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ABSTRACT: We obtained population estimates of the prevalence of lack of diagnostic follow-up after an abnormal prostate-specific antigen (PSA) result and assessed the role of sociodemographic, access, and risk perception factors on follow-up of abnormal tests. We used data from the 2000 National Health Interview Survey cancer control supplement. For 3,310 men aged 40 or older with a PSA test, 463 men reported an abnormal PSA test. Outcomes were abnormal PSA and lack of diagnostic follow-up in the latter group. Covariates for logistic regression included sociodemographic variables (age, race/ethnicity, and education), access to care (health insurance and usual source), and risk of cancer (family history and perceived risk). Survey analysis procedures accounted for the complex survey design. Abnormal PSA results were associated with age, family history, and perceived risk of cancer. Approximately 15% of men with abnormal PSA tests reported no follow-up. The estimated number was 423,549 (95% confidence interval [CI] 317,755, 529,343). No follow-up was more likely in Hispanic men (odds ratio [OR] = 2.21, 95% CI 1.04, 4.70) and men without insurance (OR=6.56, 95% CI 2.02, 21.29), but less likely in men with a family history of prostate cancer or higher perceived risk of cancer. Substantial numbers of men had no follow-up of abnormal PSA tests. Primary care physicians should assess continuity of care following abnormal PSA results. Data about prostate cancer screening and follow-up are needed to support clinical and policy decisions.Public Health Reports 124(5):718-25. · 1.64 Impact Factor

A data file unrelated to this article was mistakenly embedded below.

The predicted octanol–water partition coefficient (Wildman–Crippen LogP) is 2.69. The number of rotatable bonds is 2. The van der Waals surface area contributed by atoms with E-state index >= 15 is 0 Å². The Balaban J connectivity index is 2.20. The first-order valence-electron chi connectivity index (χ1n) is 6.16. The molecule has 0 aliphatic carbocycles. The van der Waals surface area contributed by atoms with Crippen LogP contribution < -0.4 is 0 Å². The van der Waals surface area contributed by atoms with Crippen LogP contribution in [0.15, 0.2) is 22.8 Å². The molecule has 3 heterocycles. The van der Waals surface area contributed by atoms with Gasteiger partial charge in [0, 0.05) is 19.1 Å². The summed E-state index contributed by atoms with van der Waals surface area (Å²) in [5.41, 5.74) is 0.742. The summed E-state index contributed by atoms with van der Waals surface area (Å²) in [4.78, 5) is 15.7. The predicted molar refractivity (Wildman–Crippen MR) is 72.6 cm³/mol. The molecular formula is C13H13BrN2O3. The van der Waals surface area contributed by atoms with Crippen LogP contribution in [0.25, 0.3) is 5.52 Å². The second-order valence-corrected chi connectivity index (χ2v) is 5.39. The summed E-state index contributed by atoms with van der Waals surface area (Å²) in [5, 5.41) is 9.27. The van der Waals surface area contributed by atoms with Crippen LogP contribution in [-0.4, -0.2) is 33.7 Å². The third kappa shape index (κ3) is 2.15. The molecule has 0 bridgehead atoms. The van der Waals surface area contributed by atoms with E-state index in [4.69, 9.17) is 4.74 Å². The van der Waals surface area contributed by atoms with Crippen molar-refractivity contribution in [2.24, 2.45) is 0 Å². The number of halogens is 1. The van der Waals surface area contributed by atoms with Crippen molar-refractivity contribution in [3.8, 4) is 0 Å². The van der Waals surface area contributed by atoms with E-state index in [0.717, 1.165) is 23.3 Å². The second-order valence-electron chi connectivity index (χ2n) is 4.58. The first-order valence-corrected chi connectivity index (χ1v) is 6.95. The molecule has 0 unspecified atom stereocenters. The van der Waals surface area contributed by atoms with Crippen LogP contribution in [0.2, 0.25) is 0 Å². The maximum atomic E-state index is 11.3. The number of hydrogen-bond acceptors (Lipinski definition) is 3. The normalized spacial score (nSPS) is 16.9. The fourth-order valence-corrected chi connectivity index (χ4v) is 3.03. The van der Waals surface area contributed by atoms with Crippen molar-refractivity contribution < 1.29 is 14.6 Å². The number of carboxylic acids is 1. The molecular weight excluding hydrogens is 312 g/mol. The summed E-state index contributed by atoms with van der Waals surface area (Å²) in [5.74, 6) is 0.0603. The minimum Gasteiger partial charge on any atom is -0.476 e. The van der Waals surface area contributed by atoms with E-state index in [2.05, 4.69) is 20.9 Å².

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ABSTRACT: The Centers for Disease Control and Prevention (CDC) funded the Colorectal Cancer Screening Demonstration Program in 2005. To assess the feasibility of providing community-based colorectal cancer screening, CDC is conducting a multiple-case study as part of a larger evaluation effort. This article highlights key facilitators and challenges common to the five programs studied during the start-up period. The multiple-case study that includes all five program sites is being conducted during the 3-year program as part of process evaluation efforts. Data collection for program start-up occurred during August 2005 through September 2006. Data include approximately 70 interviews with program staff and stakeholders, document review, and observations. Both case-specific and cross-case analyses were conducted. On the basis of the cross-case analysis, we identified four factors that facilitated program start-up and four factors that challenged program start-up. Facilitating factors included 1) pre-existing program infrastructure, 2) partnerships, 3) clinical expertise, and 4) program champions. Factors challenging program start-up included 1) contracts with endoscopists, 2) resources for treating medical complications of screening and for cancer treatment, 3) administrative barriers, and 4) resource limitations. Additionally, preplanning was critical, allowing programs to efficiently initiate activities once funds became available. The most important facilitator identified was the ability to build on pre-existing infrastructure, which provided experienced staff, partnerships, and provider relationships, as well as aided program integration with other chronic disease programs. Results also suggest that substantial planning and partnership development can begin before funds are secured to implement a colorectal cancer screening program.Preventing chronic disease 05/2008; 5(2):A39. · 1.96 Impact Factor